We went to those meetings with a clear goal in mind: to listen and learn. We heard about the barriers that companies were facing day-to-day as they attempted to ensure that cybersecurity was as core an element of their mission as safety.

At the same time, we partnered with the National Space Council and the National Security Council to jointly lead a project on space system cybersecurity.

We also talked to space system operators in the Government about their policies and processes to implement Space Policy Directive Five, “Cybersecurity Principles for Space Systems.”

Armed with a better understanding of the policy gaps as a result of our listening and learning, we are now ensuring that the Federal Government is leading the way in improving space system cybersecurity.

And here’s the value of listening. We heard repeatedly from our industry partners that requirements from Federal mission owners varied significantly from agency to agency – or even within agencies, or from contract to contract. So, they weren’t being asked to build to the same set of cybersecurity requirements.

And from our vantage point looking across the interagency, we saw an inconsistent application of best practices across Federal space missions.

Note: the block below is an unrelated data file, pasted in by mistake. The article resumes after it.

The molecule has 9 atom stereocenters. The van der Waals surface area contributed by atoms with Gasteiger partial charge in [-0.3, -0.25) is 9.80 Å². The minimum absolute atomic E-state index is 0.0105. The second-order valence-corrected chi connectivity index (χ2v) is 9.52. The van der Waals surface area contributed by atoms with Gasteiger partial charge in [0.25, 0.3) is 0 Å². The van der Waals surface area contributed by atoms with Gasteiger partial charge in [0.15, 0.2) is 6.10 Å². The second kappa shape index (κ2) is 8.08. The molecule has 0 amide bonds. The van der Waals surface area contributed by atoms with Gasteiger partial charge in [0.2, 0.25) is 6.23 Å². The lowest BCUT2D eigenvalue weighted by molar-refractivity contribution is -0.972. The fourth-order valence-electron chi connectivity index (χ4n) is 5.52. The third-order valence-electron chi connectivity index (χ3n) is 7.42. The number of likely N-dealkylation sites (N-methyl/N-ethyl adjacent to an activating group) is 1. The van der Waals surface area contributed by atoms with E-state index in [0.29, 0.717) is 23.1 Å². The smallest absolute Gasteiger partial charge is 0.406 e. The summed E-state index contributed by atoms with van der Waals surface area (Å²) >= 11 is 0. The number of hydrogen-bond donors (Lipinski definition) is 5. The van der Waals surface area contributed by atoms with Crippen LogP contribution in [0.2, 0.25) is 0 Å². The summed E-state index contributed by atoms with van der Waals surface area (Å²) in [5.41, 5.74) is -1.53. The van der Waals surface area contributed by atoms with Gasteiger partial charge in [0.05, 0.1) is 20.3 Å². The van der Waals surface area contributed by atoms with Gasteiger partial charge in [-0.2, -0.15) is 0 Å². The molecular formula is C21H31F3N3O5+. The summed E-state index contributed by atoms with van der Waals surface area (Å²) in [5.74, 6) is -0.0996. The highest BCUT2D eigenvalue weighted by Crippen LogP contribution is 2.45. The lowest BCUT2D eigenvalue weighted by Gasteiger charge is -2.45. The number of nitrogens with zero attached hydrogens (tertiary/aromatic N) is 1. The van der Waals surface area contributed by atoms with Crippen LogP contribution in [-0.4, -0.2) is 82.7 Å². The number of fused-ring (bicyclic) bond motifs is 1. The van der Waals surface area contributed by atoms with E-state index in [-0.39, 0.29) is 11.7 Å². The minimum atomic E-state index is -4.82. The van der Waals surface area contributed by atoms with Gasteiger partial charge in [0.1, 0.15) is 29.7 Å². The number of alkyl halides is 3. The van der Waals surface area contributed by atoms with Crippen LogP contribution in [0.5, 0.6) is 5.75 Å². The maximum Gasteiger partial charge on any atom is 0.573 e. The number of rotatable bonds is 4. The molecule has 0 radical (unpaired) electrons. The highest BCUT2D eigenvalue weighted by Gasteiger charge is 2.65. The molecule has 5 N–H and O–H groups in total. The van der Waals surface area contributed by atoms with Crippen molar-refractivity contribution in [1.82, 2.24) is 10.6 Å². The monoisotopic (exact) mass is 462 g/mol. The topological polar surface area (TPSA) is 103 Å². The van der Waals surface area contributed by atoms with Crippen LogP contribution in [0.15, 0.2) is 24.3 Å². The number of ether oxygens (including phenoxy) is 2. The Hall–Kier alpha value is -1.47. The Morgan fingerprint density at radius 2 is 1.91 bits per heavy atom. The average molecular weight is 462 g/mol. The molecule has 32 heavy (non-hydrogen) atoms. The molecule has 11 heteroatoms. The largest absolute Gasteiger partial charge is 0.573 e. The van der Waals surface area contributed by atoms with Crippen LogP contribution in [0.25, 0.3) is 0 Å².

These inconsistencies were not only inefficient, they were frustrating many of our mission partners and not allowing us to lead internationally. We knew we could – and must – do better. So, we acted.

At the National Space Council meeting in December, Vice President Harris tasked the creation of minimum cybersecurity requirements for U.S. Government space systems.

These requirements will form the basis of controls needed to combat the evolving threat to space systems – and make it easier for companies supporting our space missions. They will lay the groundwork for future work that ensures the commercial space sector – which is increasingly vital for critical infrastructure of all types – is adequately protected.

So, there is more work to be done. More listening and learning to be done. And more evidence of the fact that Government must lead the way via action– especially when we’re asking more of our private sector partners.